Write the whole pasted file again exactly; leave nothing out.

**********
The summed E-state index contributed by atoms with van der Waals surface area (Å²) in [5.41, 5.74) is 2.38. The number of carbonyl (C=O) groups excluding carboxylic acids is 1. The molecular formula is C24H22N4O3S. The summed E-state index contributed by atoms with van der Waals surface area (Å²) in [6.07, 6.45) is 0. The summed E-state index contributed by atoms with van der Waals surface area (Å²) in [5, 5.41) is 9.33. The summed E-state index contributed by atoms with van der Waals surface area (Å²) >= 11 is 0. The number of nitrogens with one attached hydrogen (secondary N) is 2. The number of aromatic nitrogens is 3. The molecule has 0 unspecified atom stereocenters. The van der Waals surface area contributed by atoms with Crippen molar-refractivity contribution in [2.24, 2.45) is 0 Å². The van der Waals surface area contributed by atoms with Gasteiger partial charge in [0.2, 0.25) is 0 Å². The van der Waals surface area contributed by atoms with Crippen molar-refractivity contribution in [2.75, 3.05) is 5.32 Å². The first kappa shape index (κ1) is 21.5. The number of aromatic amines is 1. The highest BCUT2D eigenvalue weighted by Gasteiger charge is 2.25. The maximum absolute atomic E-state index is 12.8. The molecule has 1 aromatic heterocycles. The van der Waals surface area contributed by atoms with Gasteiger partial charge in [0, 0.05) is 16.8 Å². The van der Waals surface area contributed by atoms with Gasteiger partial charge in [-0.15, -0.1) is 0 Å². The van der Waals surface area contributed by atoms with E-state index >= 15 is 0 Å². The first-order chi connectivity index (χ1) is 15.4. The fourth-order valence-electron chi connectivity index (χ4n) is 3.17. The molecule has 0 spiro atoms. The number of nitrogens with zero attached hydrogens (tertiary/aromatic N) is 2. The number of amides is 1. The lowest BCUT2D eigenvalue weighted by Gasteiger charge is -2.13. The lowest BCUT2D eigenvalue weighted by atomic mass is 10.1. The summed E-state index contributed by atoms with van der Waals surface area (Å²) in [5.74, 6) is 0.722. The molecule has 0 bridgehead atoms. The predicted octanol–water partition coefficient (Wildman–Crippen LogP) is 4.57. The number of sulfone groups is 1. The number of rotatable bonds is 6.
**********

The summed E-state index contributed by atoms with van der Waals surface area (Å²) in [5.41, 5.74) is 2.38. The number of carbonyl (C=O) groups excluding carboxylic acids is 1. The molecular formula is C24H22N4O3S. The summed E-state index contributed by atoms with van der Waals surface area (Å²) in [6.07, 6.45) is 0. The summed E-state index contributed by atoms with van der Waals surface area (Å²) in [5, 5.41) is 9.33. The summed E-state index contributed by atoms with van der Waals surface area (Å²) >= 11 is 0. The number of nitrogens with one attached hydrogen (secondary N) is 2. The number of aromatic nitrogens is 3. The molecule has 0 unspecified atom stereocenters. The van der Waals surface area contributed by atoms with Crippen molar-refractivity contribution in [2.24, 2.45) is 0 Å². The van der Waals surface area contributed by atoms with Gasteiger partial charge in [0.2, 0.25) is 0 Å². The van der Waals surface area contributed by atoms with Crippen molar-refractivity contribution in [2.75, 3.05) is 5.32 Å². The first kappa shape index (κ1) is 21.5. The number of aromatic amines is 1. The highest BCUT2D eigenvalue weighted by Gasteiger charge is 2.25. The maximum absolute atomic E-state index is 12.8. The molecule has 1 aromatic heterocycles. The van der Waals surface area contributed by atoms with Gasteiger partial charge in [0, 0.05) is 16.8 Å². The van der Waals surface area contributed by atoms with Gasteiger partial charge in [-0.15, -0.1) is 0 Å². The van der Waals surface area contributed by atoms with E-state index >= 15 is 0 Å². The first-order chi connectivity index (χ1) is 15.4. The fourth-order valence-electron chi connectivity index (χ4n) is 3.17. The molecule has 0 spiro atoms. The number of nitrogens with zero attached hydrogens (tertiary/aromatic N) is 2. The number of amides is 1. The lowest BCUT2D eigenvalue weighted by Gasteiger charge is -2.13. The lowest BCUT2D eigenvalue weighted by atomic mass is 10.1. The summed E-state index contributed by atoms with van der Waals surface area (Å²) in [5.74, 6) is 0.722. The molecule has 0 bridgehead atoms. The predicted octanol–water partition coefficient (Wildman–Crippen LogP) is 4.57. The number of sulfone groups is 1. The number of rotatable bonds is 6.